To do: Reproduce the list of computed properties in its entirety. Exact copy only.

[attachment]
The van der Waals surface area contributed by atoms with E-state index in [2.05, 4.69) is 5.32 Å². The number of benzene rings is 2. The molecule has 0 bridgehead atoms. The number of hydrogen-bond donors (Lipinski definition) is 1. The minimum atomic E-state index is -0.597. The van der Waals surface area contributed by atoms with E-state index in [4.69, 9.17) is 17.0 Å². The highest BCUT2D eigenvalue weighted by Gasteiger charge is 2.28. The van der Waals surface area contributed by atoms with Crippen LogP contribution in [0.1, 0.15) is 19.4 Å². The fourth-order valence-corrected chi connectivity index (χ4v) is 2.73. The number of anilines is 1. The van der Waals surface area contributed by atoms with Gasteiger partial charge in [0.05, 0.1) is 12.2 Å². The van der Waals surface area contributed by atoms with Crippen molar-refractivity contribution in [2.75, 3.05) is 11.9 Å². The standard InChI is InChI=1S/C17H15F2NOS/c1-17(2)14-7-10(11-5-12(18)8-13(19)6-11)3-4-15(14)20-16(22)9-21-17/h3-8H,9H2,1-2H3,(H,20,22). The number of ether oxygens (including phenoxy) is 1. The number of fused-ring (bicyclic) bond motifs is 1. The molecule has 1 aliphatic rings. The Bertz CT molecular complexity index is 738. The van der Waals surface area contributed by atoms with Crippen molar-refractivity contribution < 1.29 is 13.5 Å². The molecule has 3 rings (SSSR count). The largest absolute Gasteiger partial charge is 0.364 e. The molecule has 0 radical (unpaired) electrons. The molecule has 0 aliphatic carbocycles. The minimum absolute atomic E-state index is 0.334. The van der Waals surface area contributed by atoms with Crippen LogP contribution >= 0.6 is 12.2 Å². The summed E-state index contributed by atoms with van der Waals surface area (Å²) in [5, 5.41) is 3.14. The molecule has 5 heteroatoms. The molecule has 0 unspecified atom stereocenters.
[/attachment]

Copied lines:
The van der Waals surface area contributed by atoms with E-state index in [2.05, 4.69) is 5.32 Å². The number of benzene rings is 2. The molecule has 0 bridgehead atoms. The number of hydrogen-bond donors (Lipinski definition) is 1. The minimum atomic E-state index is -0.597. The van der Waals surface area contributed by atoms with E-state index in [4.69, 9.17) is 17.0 Å². The highest BCUT2D eigenvalue weighted by Gasteiger charge is 2.28. The van der Waals surface area contributed by atoms with Crippen LogP contribution in [0.1, 0.15) is 19.4 Å². The fourth-order valence-corrected chi connectivity index (χ4v) is 2.73. The number of anilines is 1. The van der Waals surface area contributed by atoms with Gasteiger partial charge in [0.05, 0.1) is 12.2 Å². The van der Waals surface area contributed by atoms with Crippen molar-refractivity contribution in [2.75, 3.05) is 11.9 Å². The standard InChI is InChI=1S/C17H15F2NOS/c1-17(2)14-7-10(11-5-12(18)8-13(19)6-11)3-4-15(14)20-16(22)9-21-17/h3-8H,9H2,1-2H3,(H,20,22). The number of ether oxygens (including phenoxy) is 1. The number of fused-ring (bicyclic) bond motifs is 1. The molecule has 1 aliphatic rings. The Bertz CT molecular complexity index is 738. The van der Waals surface area contributed by atoms with Crippen molar-refractivity contribution < 1.29 is 13.5 Å². The molecule has 3 rings (SSSR count). The largest absolute Gasteiger partial charge is 0.364 e. The molecule has 0 radical (unpaired) electrons. The molecule has 0 aliphatic carbocycles. The minimum absolute atomic E-state index is 0.334. The van der Waals surface area contributed by atoms with Crippen LogP contribution >= 0.6 is 12.2 Å². The summed E-state index contributed by atoms with van der Waals surface area (Å²) in [5, 5.41) is 3.14. The molecule has 5 heteroatoms. The molecule has 0 unspecified atom stereocenters.